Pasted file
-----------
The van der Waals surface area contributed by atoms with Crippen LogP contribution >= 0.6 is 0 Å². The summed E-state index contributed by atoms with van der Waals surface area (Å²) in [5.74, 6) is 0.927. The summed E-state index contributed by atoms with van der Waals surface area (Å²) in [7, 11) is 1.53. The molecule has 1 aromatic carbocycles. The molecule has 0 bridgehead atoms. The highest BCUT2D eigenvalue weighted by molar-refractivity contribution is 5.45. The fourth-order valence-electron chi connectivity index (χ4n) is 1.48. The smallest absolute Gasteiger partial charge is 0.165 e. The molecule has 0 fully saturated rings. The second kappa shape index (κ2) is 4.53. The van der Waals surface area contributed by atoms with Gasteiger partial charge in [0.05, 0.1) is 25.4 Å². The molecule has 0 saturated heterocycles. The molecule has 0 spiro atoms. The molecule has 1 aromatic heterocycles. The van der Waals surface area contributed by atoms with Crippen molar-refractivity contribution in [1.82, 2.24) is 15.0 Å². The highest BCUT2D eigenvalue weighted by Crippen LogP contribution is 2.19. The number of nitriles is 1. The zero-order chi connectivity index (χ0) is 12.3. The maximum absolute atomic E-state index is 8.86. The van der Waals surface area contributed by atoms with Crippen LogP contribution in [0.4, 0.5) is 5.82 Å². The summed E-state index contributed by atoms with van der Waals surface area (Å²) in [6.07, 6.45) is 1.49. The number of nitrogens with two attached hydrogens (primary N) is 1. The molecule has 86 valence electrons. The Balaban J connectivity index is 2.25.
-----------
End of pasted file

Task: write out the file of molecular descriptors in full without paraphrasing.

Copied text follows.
The van der Waals surface area contributed by atoms with Crippen LogP contribution >= 0.6 is 0 Å². The summed E-state index contributed by atoms with van der Waals surface area (Å²) in [5.74, 6) is 0.927. The summed E-state index contributed by atoms with van der Waals surface area (Å²) in [7, 11) is 1.53. The molecule has 1 aromatic carbocycles. The molecule has 0 bridgehead atoms. The highest BCUT2D eigenvalue weighted by molar-refractivity contribution is 5.45. The fourth-order valence-electron chi connectivity index (χ4n) is 1.48. The smallest absolute Gasteiger partial charge is 0.165 e. The molecule has 0 fully saturated rings. The second kappa shape index (κ2) is 4.53. The van der Waals surface area contributed by atoms with Gasteiger partial charge in [0.05, 0.1) is 25.4 Å². The molecule has 0 saturated heterocycles. The molecule has 0 spiro atoms. The molecule has 1 aromatic heterocycles. The van der Waals surface area contributed by atoms with Crippen molar-refractivity contribution in [1.82, 2.24) is 15.0 Å². The highest BCUT2D eigenvalue weighted by Crippen LogP contribution is 2.19. The number of nitriles is 1. The zero-order chi connectivity index (χ0) is 12.3. The maximum absolute atomic E-state index is 8.86. The van der Waals surface area contributed by atoms with Crippen LogP contribution in [0.4, 0.5) is 5.82 Å². The summed E-state index contributed by atoms with van der Waals surface area (Å²) in [6.07, 6.45) is 1.49. The number of nitrogens with two attached hydrogens (primary N) is 1. The molecule has 86 valence electrons. The Balaban J connectivity index is 2.25.